MDC-T leader Mr Morgan Tsvangirai continued his "rich friends" mantra at rallies he held in Masvingo, Magunje and Kariba over the weekend. Addressing his supporters at a rally at Mucheke Stadium in Masvingo yesterday, Mr Tsvangirai said Zimbabwe will be "awash" with money if people voted for MDC-T.
"If the MDC-T wins the coming elections this country will be awash with money, hamupedzi mari inouya muno if we win elections, but if you vote wrongly, well you go back to 2008 when things were very hard," said Mr Tsvangirai.
"This is not just empty talk, but the truth," he said.
Analysts last week dismissed the MDC-T'S pledge to create over one million jobs in five years through foreign investors saying no funding would come from the West which is grappling a severe financial crisis.
One of the MDC-T's chief backers, the United States' department of defence last week embarked on huge spending cuts by placing 650 000 civilian workers on unpaid leave pending lay-off.
MDC-T's 2013 election manifesto hinges on foreign aid and investment from the party's "friends" in Europe and the United States.
This contrasts sharply with Zanu-PF's indigenisation and economic empowerment thrust that seeks to fund expenditure by unlocking value in indigenised and idle assets and monetising those assets. The Zanu-PF manifesto says value will be created from the 51 percent of assets that will be unlocked from the indigenisation programme.
At least $7,3 billion worth of assets is projected from the indigenisation of 1 138 foreign companies in 12 key sectors of the economy.
Mr Tsvangirai made a U-turn on his party's policy on land, saying the MDC-T had always supported the land reform programme even though his party is on record promising to return land to white former commercial farmers.
The MDC-T leader claimed that only senior Government and military officials and a few ordinary people had benefited from the land reform programme.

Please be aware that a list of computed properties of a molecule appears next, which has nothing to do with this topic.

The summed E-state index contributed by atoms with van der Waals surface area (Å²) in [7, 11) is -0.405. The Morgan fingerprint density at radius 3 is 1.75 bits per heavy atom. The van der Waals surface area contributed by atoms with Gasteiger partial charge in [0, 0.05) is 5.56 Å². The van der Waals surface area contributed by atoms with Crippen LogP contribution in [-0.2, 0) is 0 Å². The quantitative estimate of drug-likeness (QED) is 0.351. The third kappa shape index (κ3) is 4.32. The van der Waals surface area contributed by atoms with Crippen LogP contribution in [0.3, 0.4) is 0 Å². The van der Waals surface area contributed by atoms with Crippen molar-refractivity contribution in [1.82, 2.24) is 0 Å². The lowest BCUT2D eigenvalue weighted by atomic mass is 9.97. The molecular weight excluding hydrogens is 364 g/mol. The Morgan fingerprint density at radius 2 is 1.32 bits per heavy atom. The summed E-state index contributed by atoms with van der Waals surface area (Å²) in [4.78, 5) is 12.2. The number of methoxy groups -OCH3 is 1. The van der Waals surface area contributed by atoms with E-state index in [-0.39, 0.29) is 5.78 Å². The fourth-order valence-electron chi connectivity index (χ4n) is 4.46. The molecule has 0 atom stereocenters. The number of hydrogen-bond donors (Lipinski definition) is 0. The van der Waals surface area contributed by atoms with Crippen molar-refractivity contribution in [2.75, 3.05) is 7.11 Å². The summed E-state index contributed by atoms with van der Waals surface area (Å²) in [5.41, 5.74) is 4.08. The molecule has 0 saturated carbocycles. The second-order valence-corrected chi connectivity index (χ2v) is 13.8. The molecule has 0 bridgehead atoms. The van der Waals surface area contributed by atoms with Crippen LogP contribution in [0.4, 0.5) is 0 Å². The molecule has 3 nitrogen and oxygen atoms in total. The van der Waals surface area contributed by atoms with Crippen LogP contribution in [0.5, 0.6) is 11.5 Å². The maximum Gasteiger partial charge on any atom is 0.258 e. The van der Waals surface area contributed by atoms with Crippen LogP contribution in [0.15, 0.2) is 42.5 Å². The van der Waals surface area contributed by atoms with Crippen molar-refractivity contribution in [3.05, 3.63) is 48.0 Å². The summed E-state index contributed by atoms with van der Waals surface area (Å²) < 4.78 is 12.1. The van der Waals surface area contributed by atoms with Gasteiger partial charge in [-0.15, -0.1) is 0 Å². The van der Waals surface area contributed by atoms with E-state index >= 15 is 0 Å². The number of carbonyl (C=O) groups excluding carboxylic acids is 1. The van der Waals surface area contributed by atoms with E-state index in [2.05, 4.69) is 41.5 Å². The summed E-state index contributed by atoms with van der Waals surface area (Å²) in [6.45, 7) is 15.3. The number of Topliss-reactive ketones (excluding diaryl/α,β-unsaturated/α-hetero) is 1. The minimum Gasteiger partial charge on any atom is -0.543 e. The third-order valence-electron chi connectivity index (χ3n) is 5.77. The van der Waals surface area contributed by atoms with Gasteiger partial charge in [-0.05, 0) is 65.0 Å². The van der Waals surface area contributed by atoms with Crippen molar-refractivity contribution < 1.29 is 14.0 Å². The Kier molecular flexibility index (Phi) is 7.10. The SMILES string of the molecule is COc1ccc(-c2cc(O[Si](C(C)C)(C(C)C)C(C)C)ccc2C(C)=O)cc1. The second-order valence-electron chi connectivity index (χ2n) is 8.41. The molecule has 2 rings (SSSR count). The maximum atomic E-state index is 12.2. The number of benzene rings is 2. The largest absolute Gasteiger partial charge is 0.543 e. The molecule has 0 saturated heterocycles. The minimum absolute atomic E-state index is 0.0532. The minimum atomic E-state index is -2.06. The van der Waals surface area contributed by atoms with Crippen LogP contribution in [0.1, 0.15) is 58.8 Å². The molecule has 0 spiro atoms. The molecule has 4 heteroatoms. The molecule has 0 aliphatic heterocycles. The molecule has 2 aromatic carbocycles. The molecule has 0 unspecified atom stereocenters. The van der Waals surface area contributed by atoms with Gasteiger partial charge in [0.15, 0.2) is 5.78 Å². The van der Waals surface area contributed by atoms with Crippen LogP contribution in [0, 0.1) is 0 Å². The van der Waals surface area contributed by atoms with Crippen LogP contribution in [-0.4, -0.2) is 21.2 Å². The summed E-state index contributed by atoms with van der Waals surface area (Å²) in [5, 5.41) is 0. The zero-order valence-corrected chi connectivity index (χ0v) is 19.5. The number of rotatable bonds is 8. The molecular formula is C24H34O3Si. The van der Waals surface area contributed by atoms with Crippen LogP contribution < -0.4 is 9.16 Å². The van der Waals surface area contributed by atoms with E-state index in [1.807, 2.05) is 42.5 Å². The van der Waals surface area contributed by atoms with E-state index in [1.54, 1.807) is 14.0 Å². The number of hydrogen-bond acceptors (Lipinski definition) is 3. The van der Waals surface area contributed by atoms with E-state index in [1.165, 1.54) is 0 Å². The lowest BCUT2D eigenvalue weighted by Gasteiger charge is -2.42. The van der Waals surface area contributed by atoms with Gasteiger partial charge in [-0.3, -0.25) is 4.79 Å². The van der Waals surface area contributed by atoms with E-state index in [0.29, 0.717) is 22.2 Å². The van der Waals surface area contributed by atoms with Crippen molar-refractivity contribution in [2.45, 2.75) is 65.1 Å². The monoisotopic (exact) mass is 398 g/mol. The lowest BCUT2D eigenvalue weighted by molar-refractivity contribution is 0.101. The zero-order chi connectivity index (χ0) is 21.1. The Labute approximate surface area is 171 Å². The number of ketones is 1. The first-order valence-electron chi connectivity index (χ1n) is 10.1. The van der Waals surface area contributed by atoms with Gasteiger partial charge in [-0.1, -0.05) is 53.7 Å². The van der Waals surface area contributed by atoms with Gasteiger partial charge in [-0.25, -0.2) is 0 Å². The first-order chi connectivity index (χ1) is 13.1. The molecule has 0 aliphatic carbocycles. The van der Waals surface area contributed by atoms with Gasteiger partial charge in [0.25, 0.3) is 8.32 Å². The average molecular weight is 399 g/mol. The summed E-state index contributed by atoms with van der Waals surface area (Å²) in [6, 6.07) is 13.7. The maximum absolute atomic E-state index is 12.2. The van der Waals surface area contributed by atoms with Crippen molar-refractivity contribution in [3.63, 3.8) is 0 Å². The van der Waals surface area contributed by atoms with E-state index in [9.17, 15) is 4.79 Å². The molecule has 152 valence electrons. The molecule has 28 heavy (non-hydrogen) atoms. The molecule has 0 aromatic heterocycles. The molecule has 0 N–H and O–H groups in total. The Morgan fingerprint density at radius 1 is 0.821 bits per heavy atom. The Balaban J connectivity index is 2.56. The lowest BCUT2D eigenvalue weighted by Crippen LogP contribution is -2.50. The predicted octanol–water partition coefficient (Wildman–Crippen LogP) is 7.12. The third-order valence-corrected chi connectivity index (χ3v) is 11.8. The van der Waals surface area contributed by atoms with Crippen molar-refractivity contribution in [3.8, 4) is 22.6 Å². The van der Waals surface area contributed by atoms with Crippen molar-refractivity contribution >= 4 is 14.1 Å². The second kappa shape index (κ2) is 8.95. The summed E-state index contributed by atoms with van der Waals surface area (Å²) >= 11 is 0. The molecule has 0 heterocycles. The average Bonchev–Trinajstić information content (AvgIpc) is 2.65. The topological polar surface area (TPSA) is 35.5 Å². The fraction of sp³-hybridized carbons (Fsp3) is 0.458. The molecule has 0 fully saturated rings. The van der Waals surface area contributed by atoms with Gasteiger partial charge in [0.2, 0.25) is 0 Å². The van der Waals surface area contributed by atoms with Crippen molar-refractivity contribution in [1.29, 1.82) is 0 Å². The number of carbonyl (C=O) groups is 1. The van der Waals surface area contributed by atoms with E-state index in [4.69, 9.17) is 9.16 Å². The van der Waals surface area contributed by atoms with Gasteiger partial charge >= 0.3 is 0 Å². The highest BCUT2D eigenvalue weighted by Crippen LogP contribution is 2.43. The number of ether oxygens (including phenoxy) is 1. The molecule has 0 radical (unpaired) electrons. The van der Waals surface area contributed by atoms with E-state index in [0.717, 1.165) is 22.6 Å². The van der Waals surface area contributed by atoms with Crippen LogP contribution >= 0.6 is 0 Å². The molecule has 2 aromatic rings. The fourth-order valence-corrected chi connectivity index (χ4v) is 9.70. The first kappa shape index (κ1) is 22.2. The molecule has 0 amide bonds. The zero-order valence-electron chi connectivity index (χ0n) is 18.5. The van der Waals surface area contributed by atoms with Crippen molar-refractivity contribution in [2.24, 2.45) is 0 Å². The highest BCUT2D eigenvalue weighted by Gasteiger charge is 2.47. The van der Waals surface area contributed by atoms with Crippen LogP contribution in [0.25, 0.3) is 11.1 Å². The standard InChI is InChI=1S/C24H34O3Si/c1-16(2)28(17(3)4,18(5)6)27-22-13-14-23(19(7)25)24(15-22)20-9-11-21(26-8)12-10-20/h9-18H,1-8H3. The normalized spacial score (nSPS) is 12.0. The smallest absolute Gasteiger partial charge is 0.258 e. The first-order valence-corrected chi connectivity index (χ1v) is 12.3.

A 2010 study titled "Zimbabwe's Land Reform: Myths and Realities" made by British academic Professor Ian Scoones with the assistance of Zimbabwean colleagues Nelson Marongwe, Blasio Mavedzenge, Felix Murimbarimba, Jacob Mahenehene and Chrispen Sukume that found that the land reform programme had benefited ordinary people and did not fit the stereotype of "crony beneficiaries'.
Official figures reveal that 276 620 families benefited from 12 117 000 hectares, representing 31 percent of prime agricultural land, previously in the hands of 3 500 white commercial farmers. The programme has since created 1,7 million jobs.
Mr Tsvangirai accused the Zimbabwe Electoral Commission of lacking capacity to run the harmonised elections. This was the same message he gave to a handful of his party supporters in Magunje and Kariba on Friday, where he threatened more sanctions if not voted for.
"If you do not vote well, you will go back to 2008 where the shops had no food and queues were the order of the day and everything was just down," he said.
Mr Tsvangirai said an MDC-T government would dedicate a 10th of the national budget to agriculture and input support for farmers.
He, however, told a prior rally that an MDC-T government would move people from the farms to the cities and towns to work in factories operated by his "rich friends".